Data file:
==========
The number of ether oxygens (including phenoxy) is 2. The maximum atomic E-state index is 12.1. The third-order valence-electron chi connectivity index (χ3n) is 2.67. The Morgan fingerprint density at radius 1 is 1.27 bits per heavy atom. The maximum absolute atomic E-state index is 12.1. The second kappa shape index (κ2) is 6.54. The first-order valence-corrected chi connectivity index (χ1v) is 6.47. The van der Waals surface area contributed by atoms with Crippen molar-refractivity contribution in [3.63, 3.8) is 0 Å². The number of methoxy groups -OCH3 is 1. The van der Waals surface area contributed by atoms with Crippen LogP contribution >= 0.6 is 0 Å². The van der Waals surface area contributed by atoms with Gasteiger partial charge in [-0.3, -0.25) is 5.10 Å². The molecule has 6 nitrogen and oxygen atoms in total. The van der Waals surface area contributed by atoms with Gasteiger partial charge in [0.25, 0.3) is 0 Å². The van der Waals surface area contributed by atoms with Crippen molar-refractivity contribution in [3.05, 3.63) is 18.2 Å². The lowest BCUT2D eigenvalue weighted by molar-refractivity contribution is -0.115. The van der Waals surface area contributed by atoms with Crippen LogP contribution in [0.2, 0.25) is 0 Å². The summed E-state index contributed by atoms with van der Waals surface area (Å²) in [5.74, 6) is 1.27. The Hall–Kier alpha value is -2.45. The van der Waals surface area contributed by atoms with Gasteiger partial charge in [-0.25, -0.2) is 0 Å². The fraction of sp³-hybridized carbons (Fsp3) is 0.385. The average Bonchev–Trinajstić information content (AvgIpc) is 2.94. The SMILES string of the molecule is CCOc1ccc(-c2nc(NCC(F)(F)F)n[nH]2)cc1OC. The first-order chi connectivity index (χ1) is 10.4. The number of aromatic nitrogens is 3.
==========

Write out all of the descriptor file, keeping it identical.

The number of ether oxygens (including phenoxy) is 2. The maximum atomic E-state index is 12.1. The third-order valence-electron chi connectivity index (χ3n) is 2.67. The Morgan fingerprint density at radius 1 is 1.27 bits per heavy atom. The maximum absolute atomic E-state index is 12.1. The second kappa shape index (κ2) is 6.54. The first-order valence-corrected chi connectivity index (χ1v) is 6.47. The van der Waals surface area contributed by atoms with Crippen molar-refractivity contribution in [3.63, 3.8) is 0 Å². The number of methoxy groups -OCH3 is 1. The van der Waals surface area contributed by atoms with Crippen LogP contribution >= 0.6 is 0 Å². The van der Waals surface area contributed by atoms with Gasteiger partial charge in [-0.3, -0.25) is 5.10 Å². The molecule has 6 nitrogen and oxygen atoms in total. The van der Waals surface area contributed by atoms with Gasteiger partial charge in [0.25, 0.3) is 0 Å². The van der Waals surface area contributed by atoms with Crippen molar-refractivity contribution in [3.05, 3.63) is 18.2 Å². The lowest BCUT2D eigenvalue weighted by molar-refractivity contribution is -0.115. The van der Waals surface area contributed by atoms with Crippen LogP contribution in [0.2, 0.25) is 0 Å². The summed E-state index contributed by atoms with van der Waals surface area (Å²) in [5.74, 6) is 1.27. The Hall–Kier alpha value is -2.45. The van der Waals surface area contributed by atoms with Gasteiger partial charge in [-0.25, -0.2) is 0 Å². The fraction of sp³-hybridized carbons (Fsp3) is 0.385. The average Bonchev–Trinajstić information content (AvgIpc) is 2.94. The SMILES string of the molecule is CCOc1ccc(-c2nc(NCC(F)(F)F)n[nH]2)cc1OC. The first-order chi connectivity index (χ1) is 10.4. The number of aromatic nitrogens is 3.